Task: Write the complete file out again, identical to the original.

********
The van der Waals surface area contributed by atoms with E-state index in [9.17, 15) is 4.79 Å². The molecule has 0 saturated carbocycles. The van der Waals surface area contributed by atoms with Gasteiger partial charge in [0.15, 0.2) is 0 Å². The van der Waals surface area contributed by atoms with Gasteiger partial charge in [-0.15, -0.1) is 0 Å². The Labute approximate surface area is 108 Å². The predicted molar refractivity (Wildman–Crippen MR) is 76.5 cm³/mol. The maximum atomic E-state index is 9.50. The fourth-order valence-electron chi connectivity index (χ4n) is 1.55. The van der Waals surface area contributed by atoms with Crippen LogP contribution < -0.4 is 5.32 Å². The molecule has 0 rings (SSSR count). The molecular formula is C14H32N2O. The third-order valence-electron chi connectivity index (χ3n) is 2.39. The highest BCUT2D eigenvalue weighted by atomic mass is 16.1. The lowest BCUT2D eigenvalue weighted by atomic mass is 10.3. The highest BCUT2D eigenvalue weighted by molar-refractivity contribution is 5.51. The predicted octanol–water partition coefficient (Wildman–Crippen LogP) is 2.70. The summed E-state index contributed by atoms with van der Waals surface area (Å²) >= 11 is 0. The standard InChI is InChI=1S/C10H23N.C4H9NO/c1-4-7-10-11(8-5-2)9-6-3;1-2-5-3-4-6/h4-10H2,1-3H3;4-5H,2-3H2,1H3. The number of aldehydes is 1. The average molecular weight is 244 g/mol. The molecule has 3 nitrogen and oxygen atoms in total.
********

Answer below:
The van der Waals surface area contributed by atoms with E-state index in [9.17, 15) is 4.79 Å². The molecule has 0 saturated carbocycles. The van der Waals surface area contributed by atoms with Gasteiger partial charge in [0.15, 0.2) is 0 Å². The van der Waals surface area contributed by atoms with Gasteiger partial charge in [-0.15, -0.1) is 0 Å². The Labute approximate surface area is 108 Å². The predicted molar refractivity (Wildman–Crippen MR) is 76.5 cm³/mol. The maximum atomic E-state index is 9.50. The fourth-order valence-electron chi connectivity index (χ4n) is 1.55. The van der Waals surface area contributed by atoms with Crippen LogP contribution < -0.4 is 5.32 Å². The molecule has 0 rings (SSSR count). The molecular formula is C14H32N2O. The third-order valence-electron chi connectivity index (χ3n) is 2.39. The highest BCUT2D eigenvalue weighted by atomic mass is 16.1. The lowest BCUT2D eigenvalue weighted by atomic mass is 10.3. The highest BCUT2D eigenvalue weighted by molar-refractivity contribution is 5.51. The predicted octanol–water partition coefficient (Wildman–Crippen LogP) is 2.70. The summed E-state index contributed by atoms with van der Waals surface area (Å²) >= 11 is 0. The standard InChI is InChI=1S/C10H23N.C4H9NO/c1-4-7-10-11(8-5-2)9-6-3;1-2-5-3-4-6/h4-10H2,1-3H3;4-5H,2-3H2,1H3. The number of aldehydes is 1. The average molecular weight is 244 g/mol. The molecule has 3 nitrogen and oxygen atoms in total.